How one accepts the end of the film is a matter of preference. As an inversion of natural expectations, through an outrageous deus ex machina, it certainly works as ironic commentary on all that has gone before. There's an element of wishful thinking about closing events even suggests a dream sequence, which would be an apt closure given what we have already experienced in the film. Some critics have seen the ending as a deliberate parody of a 'happy ending' or even as a metaphor for the money due to the struggling UFA studio from the talent-sharing deal with American studios. However interpreted, the old man's timely fortune remains a satisfying conclusion to a film which, without some last injection of hope into the narrative, ran the risk of being too dour.
   The original German title to the film was Der Letzte Mann ('The Last Man'), which was changed for the English language release, as another film already existed with this name. The original German title, with its connotation of "the least of men," puts the emphasis squarely back on the main part of the film - surely Murnau and Meyer's principal intention. The Last Laugh remains one of the most important films of the silent screen, a testimony to several major talents working at the height of their powers, and in this newly restored reissue it can be highly recommended.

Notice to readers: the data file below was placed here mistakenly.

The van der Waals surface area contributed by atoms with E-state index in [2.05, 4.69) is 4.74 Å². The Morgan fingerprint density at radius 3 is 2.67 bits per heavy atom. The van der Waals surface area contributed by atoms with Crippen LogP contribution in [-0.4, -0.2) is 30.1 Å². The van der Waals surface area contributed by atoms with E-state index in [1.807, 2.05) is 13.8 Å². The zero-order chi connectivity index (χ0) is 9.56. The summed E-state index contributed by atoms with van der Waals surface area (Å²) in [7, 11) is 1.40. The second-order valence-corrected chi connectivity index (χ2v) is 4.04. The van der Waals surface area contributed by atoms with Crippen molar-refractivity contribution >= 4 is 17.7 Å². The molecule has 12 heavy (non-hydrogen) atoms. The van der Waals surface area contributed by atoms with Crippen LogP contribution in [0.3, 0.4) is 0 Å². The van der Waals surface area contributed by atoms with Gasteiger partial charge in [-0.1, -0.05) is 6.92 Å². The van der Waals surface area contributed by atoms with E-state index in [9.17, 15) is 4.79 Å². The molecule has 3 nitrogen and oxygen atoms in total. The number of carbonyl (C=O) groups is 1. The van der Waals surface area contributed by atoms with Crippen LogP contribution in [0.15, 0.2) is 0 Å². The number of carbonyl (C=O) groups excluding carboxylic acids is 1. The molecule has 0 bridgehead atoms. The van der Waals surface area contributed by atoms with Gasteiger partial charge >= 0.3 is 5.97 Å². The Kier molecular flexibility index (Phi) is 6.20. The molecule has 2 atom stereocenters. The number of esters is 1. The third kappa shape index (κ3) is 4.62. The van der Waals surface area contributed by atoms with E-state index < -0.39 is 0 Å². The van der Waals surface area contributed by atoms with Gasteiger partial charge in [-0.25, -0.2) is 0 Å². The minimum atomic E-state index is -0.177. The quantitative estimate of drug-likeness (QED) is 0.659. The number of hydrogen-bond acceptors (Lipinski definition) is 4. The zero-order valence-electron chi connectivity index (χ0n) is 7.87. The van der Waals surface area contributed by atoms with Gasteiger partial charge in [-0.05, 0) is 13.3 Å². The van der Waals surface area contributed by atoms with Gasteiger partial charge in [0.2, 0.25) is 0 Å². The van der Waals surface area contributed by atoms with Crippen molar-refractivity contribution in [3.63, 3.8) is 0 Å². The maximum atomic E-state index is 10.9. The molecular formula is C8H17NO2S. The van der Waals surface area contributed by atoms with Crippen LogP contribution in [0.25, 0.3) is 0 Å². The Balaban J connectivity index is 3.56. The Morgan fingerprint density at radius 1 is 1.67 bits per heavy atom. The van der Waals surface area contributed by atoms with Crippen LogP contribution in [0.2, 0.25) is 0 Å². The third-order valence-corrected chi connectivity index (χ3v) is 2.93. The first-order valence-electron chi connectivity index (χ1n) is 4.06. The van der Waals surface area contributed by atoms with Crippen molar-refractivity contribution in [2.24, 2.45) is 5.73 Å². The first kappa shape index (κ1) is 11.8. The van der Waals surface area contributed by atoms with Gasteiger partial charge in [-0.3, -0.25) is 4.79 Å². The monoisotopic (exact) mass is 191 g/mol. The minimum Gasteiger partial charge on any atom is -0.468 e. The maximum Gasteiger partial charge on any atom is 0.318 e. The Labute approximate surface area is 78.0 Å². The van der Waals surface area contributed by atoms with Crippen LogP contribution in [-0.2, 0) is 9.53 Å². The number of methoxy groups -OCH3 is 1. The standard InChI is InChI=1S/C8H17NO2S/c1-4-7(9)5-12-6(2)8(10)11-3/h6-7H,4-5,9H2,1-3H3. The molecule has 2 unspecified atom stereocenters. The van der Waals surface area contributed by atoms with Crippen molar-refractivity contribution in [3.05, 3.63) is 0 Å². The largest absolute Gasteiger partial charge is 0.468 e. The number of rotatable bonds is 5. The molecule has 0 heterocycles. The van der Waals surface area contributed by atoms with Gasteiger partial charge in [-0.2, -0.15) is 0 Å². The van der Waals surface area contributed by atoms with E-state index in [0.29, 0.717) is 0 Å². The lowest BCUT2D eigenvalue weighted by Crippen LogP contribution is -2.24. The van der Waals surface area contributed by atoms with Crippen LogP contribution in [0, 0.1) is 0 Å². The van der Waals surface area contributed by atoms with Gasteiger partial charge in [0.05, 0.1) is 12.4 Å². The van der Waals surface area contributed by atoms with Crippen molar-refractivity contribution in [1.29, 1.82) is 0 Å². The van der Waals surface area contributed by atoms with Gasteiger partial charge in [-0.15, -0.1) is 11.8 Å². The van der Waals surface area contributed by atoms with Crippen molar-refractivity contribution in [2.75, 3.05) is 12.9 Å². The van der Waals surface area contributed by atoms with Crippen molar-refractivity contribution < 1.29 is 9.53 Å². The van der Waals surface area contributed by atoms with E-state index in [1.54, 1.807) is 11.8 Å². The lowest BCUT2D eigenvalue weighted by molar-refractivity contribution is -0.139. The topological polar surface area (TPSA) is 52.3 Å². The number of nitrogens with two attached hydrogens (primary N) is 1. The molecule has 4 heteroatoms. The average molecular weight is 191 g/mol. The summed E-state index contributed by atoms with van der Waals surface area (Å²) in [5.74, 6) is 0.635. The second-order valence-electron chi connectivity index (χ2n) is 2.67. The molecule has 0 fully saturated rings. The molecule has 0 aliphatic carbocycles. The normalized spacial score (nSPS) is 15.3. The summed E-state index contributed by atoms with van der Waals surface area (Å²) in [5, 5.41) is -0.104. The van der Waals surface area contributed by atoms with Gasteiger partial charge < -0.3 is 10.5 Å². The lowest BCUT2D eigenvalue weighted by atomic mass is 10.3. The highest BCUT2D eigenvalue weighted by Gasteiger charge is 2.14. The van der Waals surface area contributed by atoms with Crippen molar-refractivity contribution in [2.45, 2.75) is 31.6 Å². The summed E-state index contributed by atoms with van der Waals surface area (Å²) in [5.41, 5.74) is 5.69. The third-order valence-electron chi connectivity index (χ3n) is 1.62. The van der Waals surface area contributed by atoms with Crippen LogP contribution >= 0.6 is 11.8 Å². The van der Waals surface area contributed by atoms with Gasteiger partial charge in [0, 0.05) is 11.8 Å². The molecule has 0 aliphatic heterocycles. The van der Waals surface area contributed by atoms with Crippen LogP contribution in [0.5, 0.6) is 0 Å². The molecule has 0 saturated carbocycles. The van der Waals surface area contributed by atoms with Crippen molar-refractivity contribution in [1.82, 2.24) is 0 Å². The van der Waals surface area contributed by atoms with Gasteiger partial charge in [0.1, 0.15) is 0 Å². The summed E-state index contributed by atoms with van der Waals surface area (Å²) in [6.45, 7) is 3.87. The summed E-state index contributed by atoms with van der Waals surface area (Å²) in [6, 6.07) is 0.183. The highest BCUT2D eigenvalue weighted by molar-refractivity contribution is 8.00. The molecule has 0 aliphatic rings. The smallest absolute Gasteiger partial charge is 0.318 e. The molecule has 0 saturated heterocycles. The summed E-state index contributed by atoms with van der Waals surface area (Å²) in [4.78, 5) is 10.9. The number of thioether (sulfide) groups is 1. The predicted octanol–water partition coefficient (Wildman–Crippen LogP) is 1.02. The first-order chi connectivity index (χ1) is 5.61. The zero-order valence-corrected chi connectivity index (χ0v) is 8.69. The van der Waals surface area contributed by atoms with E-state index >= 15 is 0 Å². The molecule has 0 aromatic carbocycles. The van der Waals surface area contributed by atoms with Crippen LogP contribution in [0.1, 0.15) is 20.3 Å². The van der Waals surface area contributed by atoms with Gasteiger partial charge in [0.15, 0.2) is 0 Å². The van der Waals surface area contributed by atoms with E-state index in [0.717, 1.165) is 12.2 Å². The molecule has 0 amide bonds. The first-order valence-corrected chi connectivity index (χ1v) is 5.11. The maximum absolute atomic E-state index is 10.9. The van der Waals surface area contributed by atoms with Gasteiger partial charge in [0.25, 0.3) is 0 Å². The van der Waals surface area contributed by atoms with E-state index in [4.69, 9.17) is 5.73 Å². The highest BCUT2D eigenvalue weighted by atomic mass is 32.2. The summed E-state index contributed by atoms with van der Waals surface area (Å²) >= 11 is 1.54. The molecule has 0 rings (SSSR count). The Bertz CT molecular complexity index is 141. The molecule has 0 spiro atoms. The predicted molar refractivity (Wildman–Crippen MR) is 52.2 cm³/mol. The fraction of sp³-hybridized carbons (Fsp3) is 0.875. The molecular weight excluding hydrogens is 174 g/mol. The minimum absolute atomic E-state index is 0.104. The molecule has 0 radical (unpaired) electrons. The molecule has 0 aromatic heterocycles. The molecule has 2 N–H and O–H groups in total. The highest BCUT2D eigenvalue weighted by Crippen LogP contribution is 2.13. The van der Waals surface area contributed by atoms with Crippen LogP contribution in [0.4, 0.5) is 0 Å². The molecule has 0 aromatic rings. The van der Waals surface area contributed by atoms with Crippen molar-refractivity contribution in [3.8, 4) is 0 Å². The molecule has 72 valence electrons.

Besides some creative biographies, the only substantial extra feature on the DVD is nevertheless an excellent one - a meticulous and in-depth investigation into how the film was made, presented and promoted. A substantial part of the documentary looks at how the remarkable photography was achieved, and goes into tremendous depth on the differences between the different film negatives and how the restoration brought these together into the best possible of all worlds.